Charges filed against 8 former Morgan Keegan directors - Action News 5 - Memphis, Tennessee

Charges filed against 8 former Morgan Keegan directors

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(WMC-TV) - Investors lost roughly 1.5 billion following a deal gone bad at the hands of eight former mutual fund directors at Morgan Keegan.

Those directors are now facing charges, including a few of them right here in the Mid-South.

The charges are neither criminal nor civil, but rather regulatory violations alleged against Morgan Keegan independent fund directors, four of whom are from Memphis.

The Securities and Exchange Commission claims eight former independent directors of Morgan Keegan mutual funds failed to properly oversee asset valuation.

"You'll see that these were good, honest, decent people trying to get it right and they were in a period of incredible market turmoil. And they did their best," said Stephen Krimmins.

Morgan Keegan's attorneys disagree with the SEC filings.

"With the statute of limitations having expired on most of these claims, why is it that five years later we're getting a regulatory administrative hearing being brought against these directors?" asked Krimmins.

The SEC filed allegations against Jack Blair and James Stillman R. McFadden, both from Germantown, Allen B. Morgan Jr. and Archie W. Willis III, of Memphis, and four others from Birmingham, Alabama.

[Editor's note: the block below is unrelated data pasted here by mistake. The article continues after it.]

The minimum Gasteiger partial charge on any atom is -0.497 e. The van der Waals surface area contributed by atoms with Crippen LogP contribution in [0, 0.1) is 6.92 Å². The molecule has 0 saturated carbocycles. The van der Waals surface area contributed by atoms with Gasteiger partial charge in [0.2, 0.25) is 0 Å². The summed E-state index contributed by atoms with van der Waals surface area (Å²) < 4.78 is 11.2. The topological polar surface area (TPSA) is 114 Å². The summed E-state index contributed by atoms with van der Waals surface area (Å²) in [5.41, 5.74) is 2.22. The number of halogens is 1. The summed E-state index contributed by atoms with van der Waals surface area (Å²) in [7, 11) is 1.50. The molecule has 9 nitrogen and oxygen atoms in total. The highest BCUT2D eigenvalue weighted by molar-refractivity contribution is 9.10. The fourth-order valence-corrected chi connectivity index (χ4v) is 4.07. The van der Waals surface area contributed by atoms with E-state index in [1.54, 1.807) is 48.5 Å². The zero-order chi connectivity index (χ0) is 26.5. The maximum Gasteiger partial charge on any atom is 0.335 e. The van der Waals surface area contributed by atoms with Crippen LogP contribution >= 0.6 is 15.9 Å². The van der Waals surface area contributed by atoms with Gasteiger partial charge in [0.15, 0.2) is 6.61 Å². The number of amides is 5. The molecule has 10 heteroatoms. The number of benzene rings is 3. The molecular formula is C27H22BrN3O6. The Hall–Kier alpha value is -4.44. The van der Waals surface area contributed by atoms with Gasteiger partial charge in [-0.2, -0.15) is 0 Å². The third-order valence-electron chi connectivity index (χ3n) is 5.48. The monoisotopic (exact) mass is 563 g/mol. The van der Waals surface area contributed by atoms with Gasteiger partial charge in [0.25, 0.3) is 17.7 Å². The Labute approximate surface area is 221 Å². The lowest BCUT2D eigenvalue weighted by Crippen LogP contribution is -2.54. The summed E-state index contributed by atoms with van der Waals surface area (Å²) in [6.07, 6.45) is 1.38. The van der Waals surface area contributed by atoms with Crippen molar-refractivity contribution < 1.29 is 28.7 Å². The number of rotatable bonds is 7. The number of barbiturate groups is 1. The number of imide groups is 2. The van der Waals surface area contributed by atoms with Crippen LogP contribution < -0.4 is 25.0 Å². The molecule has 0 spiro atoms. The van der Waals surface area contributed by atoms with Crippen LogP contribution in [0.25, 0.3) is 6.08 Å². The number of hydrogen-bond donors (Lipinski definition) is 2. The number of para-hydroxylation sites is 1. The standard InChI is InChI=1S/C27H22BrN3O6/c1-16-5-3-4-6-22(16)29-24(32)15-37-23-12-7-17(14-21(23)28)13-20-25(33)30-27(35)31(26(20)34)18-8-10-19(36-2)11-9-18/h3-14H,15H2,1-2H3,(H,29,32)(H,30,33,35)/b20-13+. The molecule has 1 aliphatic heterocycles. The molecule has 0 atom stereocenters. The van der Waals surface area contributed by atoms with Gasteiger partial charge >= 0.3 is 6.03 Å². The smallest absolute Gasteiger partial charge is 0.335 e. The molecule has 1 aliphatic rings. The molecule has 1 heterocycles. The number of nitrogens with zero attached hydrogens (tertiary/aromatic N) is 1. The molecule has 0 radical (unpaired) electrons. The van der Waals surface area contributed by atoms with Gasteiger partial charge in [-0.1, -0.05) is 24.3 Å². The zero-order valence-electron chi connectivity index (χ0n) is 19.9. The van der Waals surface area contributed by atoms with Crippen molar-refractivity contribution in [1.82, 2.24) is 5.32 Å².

The government says the eight directors merely delegated their valuation responsibilities to others without providing guidance or reviewing the results as required by law.

The SEC said, "Investors rely on board members to establish an accurate process for valuing their mutual fund investments. Otherwise, they are left in the dark about the value of their investments and handicapped in their ability to make informed decisions. Had the board not abdicated its responsibilities, investors may have stood a better chance of preserving their hard-earned nest assets."

But Morgan Keegan attorneys say fair valuation is a notoriously gray area and that these eight fund directors -- as is common practice -- relied on fund managers who lied to them.

"The SEC itself has previously found that these outside directors, these independent directors, were themselves the victims of a fraud. They were themselves lied to and defrauded," said Krimmins.

Though not yet scheduled, there will be a hearing in front of an administrative judge in about four months.

A final ruling expected about six months after that.

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